Using Twitter as an Emergency Broadcast Network [Infographic]
  May 15, 2013

We have seen it more often than not lately, and many of us have been taking it for granted: Twitter as the place to go for rapid communication during an emergency. Here in the Boston area, we saw the whole East Coast rely on Twitter as a communications vehicle during Hurricane Sandy.

Then, more recently, as a means for the Boston Police Department and Mayor’s office to communicate with us during the hunt for the Marathon bombing suspects. But was this Twitter’s intent? It was never intended to shoulder the responsibility of citizen uprisings, terrorist manhunts and acts of God. The onus on them for uptime and bug-minimal software is greater than on most. Can they handle it?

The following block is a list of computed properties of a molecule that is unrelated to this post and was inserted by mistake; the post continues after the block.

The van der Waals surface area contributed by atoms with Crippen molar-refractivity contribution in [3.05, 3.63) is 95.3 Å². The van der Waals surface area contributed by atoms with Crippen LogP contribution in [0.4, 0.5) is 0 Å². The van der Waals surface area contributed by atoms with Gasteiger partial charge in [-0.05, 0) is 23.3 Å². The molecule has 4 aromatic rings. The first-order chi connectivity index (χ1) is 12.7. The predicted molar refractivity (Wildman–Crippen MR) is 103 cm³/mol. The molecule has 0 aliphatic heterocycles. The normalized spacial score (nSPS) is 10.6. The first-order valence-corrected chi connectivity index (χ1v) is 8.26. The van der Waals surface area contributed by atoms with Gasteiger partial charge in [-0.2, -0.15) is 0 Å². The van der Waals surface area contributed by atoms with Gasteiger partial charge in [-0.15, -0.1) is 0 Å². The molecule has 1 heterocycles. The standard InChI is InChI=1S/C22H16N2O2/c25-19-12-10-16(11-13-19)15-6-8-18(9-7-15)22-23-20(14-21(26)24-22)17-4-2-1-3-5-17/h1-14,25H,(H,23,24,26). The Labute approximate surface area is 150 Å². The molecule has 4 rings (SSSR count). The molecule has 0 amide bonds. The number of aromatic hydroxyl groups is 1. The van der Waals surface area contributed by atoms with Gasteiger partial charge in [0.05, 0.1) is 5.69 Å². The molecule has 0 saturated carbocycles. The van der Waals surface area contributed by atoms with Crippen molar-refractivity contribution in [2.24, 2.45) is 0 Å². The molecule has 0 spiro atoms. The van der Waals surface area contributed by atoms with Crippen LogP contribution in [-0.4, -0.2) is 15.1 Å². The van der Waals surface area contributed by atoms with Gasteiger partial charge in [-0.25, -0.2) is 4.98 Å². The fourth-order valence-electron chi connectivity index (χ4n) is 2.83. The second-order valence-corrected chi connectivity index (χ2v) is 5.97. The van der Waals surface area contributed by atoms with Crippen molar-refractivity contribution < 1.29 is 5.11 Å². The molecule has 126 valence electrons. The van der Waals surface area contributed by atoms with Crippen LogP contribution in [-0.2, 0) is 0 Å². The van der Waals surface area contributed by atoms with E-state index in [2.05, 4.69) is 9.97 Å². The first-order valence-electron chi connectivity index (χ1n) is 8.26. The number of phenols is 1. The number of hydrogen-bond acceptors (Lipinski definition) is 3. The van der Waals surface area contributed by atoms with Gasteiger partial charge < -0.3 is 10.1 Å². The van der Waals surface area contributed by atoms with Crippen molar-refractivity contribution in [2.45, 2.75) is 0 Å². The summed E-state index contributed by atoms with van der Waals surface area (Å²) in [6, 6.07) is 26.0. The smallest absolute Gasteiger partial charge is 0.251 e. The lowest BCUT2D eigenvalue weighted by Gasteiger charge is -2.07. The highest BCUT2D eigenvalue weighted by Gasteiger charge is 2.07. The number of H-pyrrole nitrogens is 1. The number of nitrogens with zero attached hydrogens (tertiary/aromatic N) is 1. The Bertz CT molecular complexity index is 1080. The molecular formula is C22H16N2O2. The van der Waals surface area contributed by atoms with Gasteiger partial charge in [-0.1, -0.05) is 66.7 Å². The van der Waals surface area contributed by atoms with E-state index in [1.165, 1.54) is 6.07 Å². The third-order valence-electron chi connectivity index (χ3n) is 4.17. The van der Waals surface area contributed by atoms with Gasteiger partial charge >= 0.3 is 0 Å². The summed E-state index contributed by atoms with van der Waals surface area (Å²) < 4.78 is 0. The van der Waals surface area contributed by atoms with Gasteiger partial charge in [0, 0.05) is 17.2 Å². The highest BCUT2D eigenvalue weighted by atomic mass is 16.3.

Tweet-ables:

88% of state gov't & 59% of municipal govt use Twitter to communicate [tweet]

Twitter membership continues to grow at about 80% per year [tweet]

Some cities are considering a redirect of their home page to Twitter during emergencies to avoid load [tweet]

Can Twitter handle the pressure of being an emergency broadcast system?

See also: